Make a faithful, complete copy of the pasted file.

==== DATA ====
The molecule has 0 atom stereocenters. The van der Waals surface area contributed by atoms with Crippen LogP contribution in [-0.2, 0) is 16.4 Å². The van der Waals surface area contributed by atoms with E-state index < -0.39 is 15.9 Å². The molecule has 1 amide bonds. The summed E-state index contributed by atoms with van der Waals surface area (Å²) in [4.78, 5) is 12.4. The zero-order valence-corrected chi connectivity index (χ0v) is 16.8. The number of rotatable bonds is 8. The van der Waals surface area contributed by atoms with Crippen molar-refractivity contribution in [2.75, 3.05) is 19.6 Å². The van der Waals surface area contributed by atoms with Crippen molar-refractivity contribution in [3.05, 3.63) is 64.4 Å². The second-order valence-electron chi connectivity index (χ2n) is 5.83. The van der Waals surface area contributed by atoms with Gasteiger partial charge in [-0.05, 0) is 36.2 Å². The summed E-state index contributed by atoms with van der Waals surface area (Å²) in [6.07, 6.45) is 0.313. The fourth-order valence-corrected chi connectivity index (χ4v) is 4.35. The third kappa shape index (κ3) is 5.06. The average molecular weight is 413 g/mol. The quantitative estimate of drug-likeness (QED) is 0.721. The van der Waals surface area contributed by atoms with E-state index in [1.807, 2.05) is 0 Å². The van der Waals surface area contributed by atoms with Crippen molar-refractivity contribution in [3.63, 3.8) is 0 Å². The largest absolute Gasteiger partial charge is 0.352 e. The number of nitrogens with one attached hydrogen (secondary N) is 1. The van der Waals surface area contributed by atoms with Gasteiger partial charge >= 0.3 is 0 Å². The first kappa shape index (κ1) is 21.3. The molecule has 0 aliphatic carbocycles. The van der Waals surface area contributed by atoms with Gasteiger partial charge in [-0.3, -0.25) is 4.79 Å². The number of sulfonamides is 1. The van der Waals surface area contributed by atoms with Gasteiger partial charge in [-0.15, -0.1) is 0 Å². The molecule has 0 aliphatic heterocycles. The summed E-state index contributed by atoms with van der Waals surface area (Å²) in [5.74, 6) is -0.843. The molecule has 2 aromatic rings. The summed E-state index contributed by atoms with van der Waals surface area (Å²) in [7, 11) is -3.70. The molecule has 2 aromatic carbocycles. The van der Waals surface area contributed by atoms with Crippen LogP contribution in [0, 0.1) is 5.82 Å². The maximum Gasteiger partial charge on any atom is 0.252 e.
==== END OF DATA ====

The molecule has 0 atom stereocenters. The van der Waals surface area contributed by atoms with Crippen LogP contribution in [-0.2, 0) is 16.4 Å². The van der Waals surface area contributed by atoms with E-state index < -0.39 is 15.9 Å². The molecule has 1 amide bonds. The summed E-state index contributed by atoms with van der Waals surface area (Å²) in [4.78, 5) is 12.4. The zero-order valence-corrected chi connectivity index (χ0v) is 16.8. The number of rotatable bonds is 8. The van der Waals surface area contributed by atoms with Crippen molar-refractivity contribution in [2.75, 3.05) is 19.6 Å². The van der Waals surface area contributed by atoms with Crippen molar-refractivity contribution in [3.05, 3.63) is 64.4 Å². The second-order valence-electron chi connectivity index (χ2n) is 5.83. The van der Waals surface area contributed by atoms with Gasteiger partial charge in [-0.05, 0) is 36.2 Å². The summed E-state index contributed by atoms with van der Waals surface area (Å²) in [6.07, 6.45) is 0.313. The fourth-order valence-corrected chi connectivity index (χ4v) is 4.35. The third kappa shape index (κ3) is 5.06. The average molecular weight is 413 g/mol. The quantitative estimate of drug-likeness (QED) is 0.721. The van der Waals surface area contributed by atoms with E-state index in [1.807, 2.05) is 0 Å². The van der Waals surface area contributed by atoms with Crippen molar-refractivity contribution in [3.63, 3.8) is 0 Å². The largest absolute Gasteiger partial charge is 0.352 e. The number of nitrogens with one attached hydrogen (secondary N) is 1. The van der Waals surface area contributed by atoms with Gasteiger partial charge >= 0.3 is 0 Å². The first kappa shape index (κ1) is 21.3. The molecule has 0 aliphatic carbocycles. The van der Waals surface area contributed by atoms with Gasteiger partial charge in [-0.3, -0.25) is 4.79 Å². The number of sulfonamides is 1. The van der Waals surface area contributed by atoms with Gasteiger partial charge in [-0.15, -0.1) is 0 Å². The molecule has 0 aliphatic heterocycles. The summed E-state index contributed by atoms with van der Waals surface area (Å²) in [5.74, 6) is -0.843. The molecule has 2 aromatic rings. The summed E-state index contributed by atoms with van der Waals surface area (Å²) in [7, 11) is -3.70. The molecule has 2 aromatic carbocycles. The van der Waals surface area contributed by atoms with Crippen LogP contribution in [0, 0.1) is 5.82 Å². The maximum Gasteiger partial charge on any atom is 0.252 e.